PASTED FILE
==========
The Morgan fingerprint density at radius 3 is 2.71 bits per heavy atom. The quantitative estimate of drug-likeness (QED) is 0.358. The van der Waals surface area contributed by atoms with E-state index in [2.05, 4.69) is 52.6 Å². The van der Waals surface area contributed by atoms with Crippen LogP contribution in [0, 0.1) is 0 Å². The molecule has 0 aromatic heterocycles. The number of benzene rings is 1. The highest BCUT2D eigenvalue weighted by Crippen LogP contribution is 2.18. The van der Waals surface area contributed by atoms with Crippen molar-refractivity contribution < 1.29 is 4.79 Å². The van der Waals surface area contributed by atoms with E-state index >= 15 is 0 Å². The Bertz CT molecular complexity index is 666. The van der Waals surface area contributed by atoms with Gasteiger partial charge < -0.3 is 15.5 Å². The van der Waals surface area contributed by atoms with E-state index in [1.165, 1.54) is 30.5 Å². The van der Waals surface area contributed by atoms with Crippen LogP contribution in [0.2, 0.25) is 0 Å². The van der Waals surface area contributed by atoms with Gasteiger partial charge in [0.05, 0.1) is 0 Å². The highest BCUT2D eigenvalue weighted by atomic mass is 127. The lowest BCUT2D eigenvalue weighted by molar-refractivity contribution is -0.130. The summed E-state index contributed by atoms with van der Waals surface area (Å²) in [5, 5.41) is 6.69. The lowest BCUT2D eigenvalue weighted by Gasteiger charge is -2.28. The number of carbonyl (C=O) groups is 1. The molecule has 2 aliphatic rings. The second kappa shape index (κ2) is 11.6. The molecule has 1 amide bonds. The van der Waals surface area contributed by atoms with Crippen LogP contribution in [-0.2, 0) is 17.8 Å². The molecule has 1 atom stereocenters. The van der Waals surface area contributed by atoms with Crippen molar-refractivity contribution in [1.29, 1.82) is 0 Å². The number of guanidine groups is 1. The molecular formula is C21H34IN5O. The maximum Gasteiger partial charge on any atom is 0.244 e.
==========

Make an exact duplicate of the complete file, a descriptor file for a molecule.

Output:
The Morgan fingerprint density at radius 3 is 2.71 bits per heavy atom. The quantitative estimate of drug-likeness (QED) is 0.358. The van der Waals surface area contributed by atoms with E-state index in [2.05, 4.69) is 52.6 Å². The van der Waals surface area contributed by atoms with Crippen LogP contribution in [0, 0.1) is 0 Å². The molecule has 0 aromatic heterocycles. The number of benzene rings is 1. The highest BCUT2D eigenvalue weighted by Crippen LogP contribution is 2.18. The van der Waals surface area contributed by atoms with Crippen molar-refractivity contribution < 1.29 is 4.79 Å². The van der Waals surface area contributed by atoms with E-state index >= 15 is 0 Å². The Bertz CT molecular complexity index is 666. The van der Waals surface area contributed by atoms with Gasteiger partial charge < -0.3 is 15.5 Å². The van der Waals surface area contributed by atoms with E-state index in [1.165, 1.54) is 30.5 Å². The van der Waals surface area contributed by atoms with Crippen LogP contribution in [0.2, 0.25) is 0 Å². The van der Waals surface area contributed by atoms with Gasteiger partial charge in [0.05, 0.1) is 0 Å². The highest BCUT2D eigenvalue weighted by atomic mass is 127. The lowest BCUT2D eigenvalue weighted by molar-refractivity contribution is -0.130. The summed E-state index contributed by atoms with van der Waals surface area (Å²) in [5, 5.41) is 6.69. The lowest BCUT2D eigenvalue weighted by Gasteiger charge is -2.28. The number of carbonyl (C=O) groups is 1. The molecule has 2 aliphatic rings. The second kappa shape index (κ2) is 11.6. The molecule has 1 amide bonds. The van der Waals surface area contributed by atoms with Crippen LogP contribution in [-0.2, 0) is 17.8 Å². The molecule has 1 atom stereocenters. The van der Waals surface area contributed by atoms with Crippen molar-refractivity contribution in [1.29, 1.82) is 0 Å². The number of guanidine groups is 1. The molecular formula is C21H34IN5O. The maximum Gasteiger partial charge on any atom is 0.244 e.